In Week Two, students will learn how Internal attempts at reform were made under authoritarian auspices in independent Iran and Turkey during the interwar period while Egypt formally independent since 1936 (and self-governing since 1923) made an effort at parliamentary democracy. Other political units began to develop a national identity through independent formation (Iraq, Jordan, Saudi Arabia), and nationalist political movements (Lebanon and Syria).
Among Middle Eastern states, different patterns were followed. Egypt pursued parliamentary democracy while Turkey and Iran followed more authoritarian paths. Efforts were made in the mandated areas to at least form parliamentary forms. World War II resulted in at least nominal independence for Middle Eastern polities with the exception of North Africa and the Persian Gulf emirates along the periphery of the Persian Gulf and Arabian Gulf.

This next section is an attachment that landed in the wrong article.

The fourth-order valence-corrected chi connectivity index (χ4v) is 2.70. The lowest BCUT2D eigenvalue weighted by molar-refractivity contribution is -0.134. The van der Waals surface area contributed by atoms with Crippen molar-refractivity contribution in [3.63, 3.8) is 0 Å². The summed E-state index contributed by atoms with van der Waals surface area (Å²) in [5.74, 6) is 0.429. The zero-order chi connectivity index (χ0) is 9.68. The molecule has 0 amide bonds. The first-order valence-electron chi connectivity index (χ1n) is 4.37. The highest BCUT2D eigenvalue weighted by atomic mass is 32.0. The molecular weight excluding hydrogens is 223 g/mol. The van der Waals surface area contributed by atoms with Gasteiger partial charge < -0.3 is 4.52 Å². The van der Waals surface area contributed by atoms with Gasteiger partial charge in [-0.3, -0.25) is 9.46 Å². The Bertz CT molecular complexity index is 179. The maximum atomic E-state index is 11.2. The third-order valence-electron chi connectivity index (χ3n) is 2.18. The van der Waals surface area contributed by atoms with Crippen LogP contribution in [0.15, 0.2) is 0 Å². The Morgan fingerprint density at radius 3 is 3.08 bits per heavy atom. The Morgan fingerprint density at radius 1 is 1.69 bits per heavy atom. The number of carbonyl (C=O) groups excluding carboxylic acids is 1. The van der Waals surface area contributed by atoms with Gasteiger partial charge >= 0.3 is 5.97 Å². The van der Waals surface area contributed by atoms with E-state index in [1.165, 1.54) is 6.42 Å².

After completing Week 2 of this course, you should be able to:
- examine the causes and results of European imperialism in the in the interwar period;
- evaluate the results of authoritarian rule in Turkey and Iran between the two world wars;
- describe the development of nation-states and national identity in Iraq, Jordan, and Saudi Arabia;
- examine how sectarian and communal differences affected emerging Middle Eastern national identities in polities such as Iraq and Lebanon;
- assess the effectiveness of parliamentary rule vs authoritarian rule among regional states.